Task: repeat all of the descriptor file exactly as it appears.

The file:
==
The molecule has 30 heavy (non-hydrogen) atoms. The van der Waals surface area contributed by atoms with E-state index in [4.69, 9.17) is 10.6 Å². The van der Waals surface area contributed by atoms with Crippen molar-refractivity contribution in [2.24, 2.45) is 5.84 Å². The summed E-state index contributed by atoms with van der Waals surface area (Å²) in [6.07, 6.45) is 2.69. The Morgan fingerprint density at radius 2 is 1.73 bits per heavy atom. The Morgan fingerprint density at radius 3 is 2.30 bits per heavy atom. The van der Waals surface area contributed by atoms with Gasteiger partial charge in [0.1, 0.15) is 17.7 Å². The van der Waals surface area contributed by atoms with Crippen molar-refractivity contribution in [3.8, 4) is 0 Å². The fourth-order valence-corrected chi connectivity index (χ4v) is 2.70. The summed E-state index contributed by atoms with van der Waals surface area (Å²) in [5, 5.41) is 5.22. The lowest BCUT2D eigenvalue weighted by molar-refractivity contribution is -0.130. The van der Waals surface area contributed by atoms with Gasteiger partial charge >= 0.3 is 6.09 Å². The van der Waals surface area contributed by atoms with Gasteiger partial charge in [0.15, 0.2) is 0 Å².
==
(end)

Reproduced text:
The molecule has 30 heavy (non-hydrogen) atoms. The van der Waals surface area contributed by atoms with E-state index in [4.69, 9.17) is 10.6 Å². The van der Waals surface area contributed by atoms with Crippen molar-refractivity contribution in [2.24, 2.45) is 5.84 Å². The summed E-state index contributed by atoms with van der Waals surface area (Å²) in [6.07, 6.45) is 2.69. The Morgan fingerprint density at radius 2 is 1.73 bits per heavy atom. The Morgan fingerprint density at radius 3 is 2.30 bits per heavy atom. The van der Waals surface area contributed by atoms with Gasteiger partial charge in [0.1, 0.15) is 17.7 Å². The van der Waals surface area contributed by atoms with Crippen molar-refractivity contribution in [3.8, 4) is 0 Å². The fourth-order valence-corrected chi connectivity index (χ4v) is 2.70. The summed E-state index contributed by atoms with van der Waals surface area (Å²) in [5, 5.41) is 5.22. The lowest BCUT2D eigenvalue weighted by molar-refractivity contribution is -0.130. The van der Waals surface area contributed by atoms with Gasteiger partial charge >= 0.3 is 6.09 Å². The van der Waals surface area contributed by atoms with Gasteiger partial charge in [0.15, 0.2) is 0 Å².